I've been making things with my hands since I was big enough to grab things.
From the Friendship Bracelet Club I founded in 1st grade; to my first business-- a paper snowflake stand in my front yard; to my dream catcher stage in 6th grade (the evidence of this is still all over my parents home).
I've always had an unquenchable urge to make things.
In 8th grade, I decided I wanted to learn to sew. I loved pajama pants with crazy fabric and just learned that pajama pants are something you could actually make yourself pretty easily-- it was such a novel idea at the time, that I could actually make this thing instead of buy it.
So I asked my grandmother if she would teach me to sew. She was raised in an age where almost all women learned to sew, and sewed all of my mother's dresses and Halloween costumes. But when "ready-made" clothes became cheaper than sewing your own, she retired her Singer to pants-hemming duty.
She was, of course, delighted to teach her granddaughter what she knew, so she pulled out that old Singer and her tins of loose, mixed up needles and bobbin thread, and taught me about seam allowances, and how to not sew through my fingers.
I made those pajama pants and wore them proudly on PJ Day at school.
A whole world of possibilities had opened up before me. I could not only choose what I wanted to make, but I got to choose the exact fabric and color it was made out of! Why had no-one told me about this before!?
I did lots of sewing in middle school and high school, but it wasn't until college that I first started quilting.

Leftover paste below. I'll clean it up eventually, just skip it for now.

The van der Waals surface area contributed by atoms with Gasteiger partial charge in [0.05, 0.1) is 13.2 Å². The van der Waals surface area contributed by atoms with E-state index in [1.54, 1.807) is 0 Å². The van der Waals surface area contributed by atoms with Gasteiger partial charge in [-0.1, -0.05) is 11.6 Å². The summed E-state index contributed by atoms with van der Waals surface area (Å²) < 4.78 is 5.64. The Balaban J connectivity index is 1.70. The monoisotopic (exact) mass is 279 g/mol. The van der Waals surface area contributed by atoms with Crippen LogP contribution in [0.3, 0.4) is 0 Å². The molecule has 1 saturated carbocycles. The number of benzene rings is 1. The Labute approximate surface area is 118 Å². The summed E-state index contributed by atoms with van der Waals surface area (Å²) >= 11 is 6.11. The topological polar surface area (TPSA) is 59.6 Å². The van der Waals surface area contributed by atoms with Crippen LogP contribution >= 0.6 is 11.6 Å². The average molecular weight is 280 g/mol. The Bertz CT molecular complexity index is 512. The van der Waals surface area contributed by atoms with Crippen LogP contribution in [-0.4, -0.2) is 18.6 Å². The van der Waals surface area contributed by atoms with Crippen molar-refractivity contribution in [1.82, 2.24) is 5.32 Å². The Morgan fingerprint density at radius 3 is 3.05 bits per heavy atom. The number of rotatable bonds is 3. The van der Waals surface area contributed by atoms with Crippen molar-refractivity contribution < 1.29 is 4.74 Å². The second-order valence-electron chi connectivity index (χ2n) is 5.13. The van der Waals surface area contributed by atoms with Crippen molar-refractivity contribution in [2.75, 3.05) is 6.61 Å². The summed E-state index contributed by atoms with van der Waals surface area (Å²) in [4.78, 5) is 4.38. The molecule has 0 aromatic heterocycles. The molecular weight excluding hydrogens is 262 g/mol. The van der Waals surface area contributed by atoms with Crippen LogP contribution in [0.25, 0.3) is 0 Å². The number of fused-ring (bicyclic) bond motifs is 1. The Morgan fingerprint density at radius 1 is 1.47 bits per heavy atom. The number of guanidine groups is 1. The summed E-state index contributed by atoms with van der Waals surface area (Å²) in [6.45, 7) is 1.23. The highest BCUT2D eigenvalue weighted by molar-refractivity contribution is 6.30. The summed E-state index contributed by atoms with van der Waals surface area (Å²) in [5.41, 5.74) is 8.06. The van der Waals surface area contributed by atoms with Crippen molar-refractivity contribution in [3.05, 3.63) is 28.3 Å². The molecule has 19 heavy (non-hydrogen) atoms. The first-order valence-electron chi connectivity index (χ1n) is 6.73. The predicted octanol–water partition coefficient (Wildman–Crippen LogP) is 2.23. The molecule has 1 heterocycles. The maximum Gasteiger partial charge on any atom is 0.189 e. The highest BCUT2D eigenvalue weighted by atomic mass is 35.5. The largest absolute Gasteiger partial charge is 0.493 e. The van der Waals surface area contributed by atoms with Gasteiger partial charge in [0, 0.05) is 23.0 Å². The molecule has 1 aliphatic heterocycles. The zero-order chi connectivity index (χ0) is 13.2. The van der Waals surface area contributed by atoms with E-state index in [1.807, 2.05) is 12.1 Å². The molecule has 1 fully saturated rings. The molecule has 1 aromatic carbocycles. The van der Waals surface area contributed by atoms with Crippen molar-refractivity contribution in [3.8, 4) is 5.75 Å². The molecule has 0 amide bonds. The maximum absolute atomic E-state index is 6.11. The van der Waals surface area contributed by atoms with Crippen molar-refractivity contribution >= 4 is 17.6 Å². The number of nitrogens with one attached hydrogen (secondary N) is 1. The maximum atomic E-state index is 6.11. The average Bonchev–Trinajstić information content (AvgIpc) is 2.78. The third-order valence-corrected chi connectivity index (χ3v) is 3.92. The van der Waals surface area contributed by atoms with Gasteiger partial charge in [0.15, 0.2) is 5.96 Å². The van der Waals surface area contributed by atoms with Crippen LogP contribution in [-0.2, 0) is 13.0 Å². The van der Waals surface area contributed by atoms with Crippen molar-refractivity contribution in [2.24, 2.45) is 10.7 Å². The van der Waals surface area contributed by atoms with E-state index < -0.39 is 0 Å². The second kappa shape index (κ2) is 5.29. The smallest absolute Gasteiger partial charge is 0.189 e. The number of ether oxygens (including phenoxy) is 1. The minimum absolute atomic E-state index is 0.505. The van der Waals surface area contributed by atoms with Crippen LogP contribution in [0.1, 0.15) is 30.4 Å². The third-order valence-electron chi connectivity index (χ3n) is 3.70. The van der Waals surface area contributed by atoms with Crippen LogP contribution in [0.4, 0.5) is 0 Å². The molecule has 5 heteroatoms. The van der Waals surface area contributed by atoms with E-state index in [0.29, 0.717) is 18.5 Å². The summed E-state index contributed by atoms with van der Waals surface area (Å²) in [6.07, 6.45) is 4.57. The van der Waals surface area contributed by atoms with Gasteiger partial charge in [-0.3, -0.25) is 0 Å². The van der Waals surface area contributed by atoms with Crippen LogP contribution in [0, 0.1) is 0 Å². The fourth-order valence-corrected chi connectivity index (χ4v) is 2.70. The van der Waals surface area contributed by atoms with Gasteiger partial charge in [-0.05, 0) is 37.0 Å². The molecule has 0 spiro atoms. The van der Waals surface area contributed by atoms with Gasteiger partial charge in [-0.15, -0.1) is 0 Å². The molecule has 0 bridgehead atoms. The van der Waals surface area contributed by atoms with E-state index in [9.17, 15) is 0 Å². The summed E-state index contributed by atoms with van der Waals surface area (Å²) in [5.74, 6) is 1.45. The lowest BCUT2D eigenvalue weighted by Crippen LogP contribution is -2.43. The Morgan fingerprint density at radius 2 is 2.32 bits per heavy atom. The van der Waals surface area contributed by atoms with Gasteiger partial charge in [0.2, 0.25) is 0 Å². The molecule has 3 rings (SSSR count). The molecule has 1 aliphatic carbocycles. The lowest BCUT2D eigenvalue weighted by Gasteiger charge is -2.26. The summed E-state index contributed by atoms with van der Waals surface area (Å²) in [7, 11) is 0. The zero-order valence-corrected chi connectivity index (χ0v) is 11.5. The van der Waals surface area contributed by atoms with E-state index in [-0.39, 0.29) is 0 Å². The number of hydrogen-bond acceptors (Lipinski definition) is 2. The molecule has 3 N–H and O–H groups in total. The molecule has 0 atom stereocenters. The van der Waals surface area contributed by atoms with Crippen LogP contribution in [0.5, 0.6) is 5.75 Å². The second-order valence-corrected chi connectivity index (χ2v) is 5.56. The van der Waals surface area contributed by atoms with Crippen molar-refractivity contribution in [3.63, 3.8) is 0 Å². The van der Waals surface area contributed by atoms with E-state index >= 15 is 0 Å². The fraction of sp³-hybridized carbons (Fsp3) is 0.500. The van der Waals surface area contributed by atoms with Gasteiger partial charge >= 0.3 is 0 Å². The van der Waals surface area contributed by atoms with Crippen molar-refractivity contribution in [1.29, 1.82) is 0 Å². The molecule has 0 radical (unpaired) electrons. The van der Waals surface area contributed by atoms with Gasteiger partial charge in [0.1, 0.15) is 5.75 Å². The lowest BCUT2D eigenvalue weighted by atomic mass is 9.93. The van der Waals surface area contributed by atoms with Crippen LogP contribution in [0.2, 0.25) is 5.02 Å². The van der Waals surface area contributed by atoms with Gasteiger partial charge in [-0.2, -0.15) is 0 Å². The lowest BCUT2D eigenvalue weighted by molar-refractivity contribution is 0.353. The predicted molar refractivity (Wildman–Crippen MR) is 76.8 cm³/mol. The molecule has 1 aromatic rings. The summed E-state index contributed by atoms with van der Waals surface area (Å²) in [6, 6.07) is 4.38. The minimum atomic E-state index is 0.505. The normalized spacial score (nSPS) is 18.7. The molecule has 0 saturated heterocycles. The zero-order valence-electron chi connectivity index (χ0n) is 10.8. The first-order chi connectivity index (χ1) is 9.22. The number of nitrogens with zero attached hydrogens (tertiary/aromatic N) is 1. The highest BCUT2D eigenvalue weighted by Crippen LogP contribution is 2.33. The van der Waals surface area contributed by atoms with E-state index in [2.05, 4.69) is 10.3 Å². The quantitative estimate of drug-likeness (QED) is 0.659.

I was studying Elementary Education, and in my Children's Literature class, we were assigned to create a timeline of children's literature. For some reason that I still cannot remember, I decided I wanted to make a quilted timeline of children literature!
So I pulled out my little Janome that my parents gave me the Christmas before, and the fabric bundle that was in my stocking. I made a simple patchwork background, and printed book covers on iron-on sheets then ironed them onto white fabric. I used a spool of ribbon I had to connect the book covers into a timeline.
I was up until 2 AM the night before the project was due trying to finish it, and trying to figure out how the heck to do binding! My mother was so wonderful and even drove to my campus and stayed with me in my dorm to help me finish it. (Thanks again, mom!)
At 10 AM I showed up to class with a finished quilt and held it up proudly when it came my turn to present.
It was way above-and-beyond what I needed to do for the project (and I'm sure all the students who made their timelines out of poster board were super annoyed at me), but I got a 100(!), and this was the start of a journey that brought me to your screen today!
Tell me about your first quilt! Who did you make it for? What made you decide you wanted to make a quilt in the first place?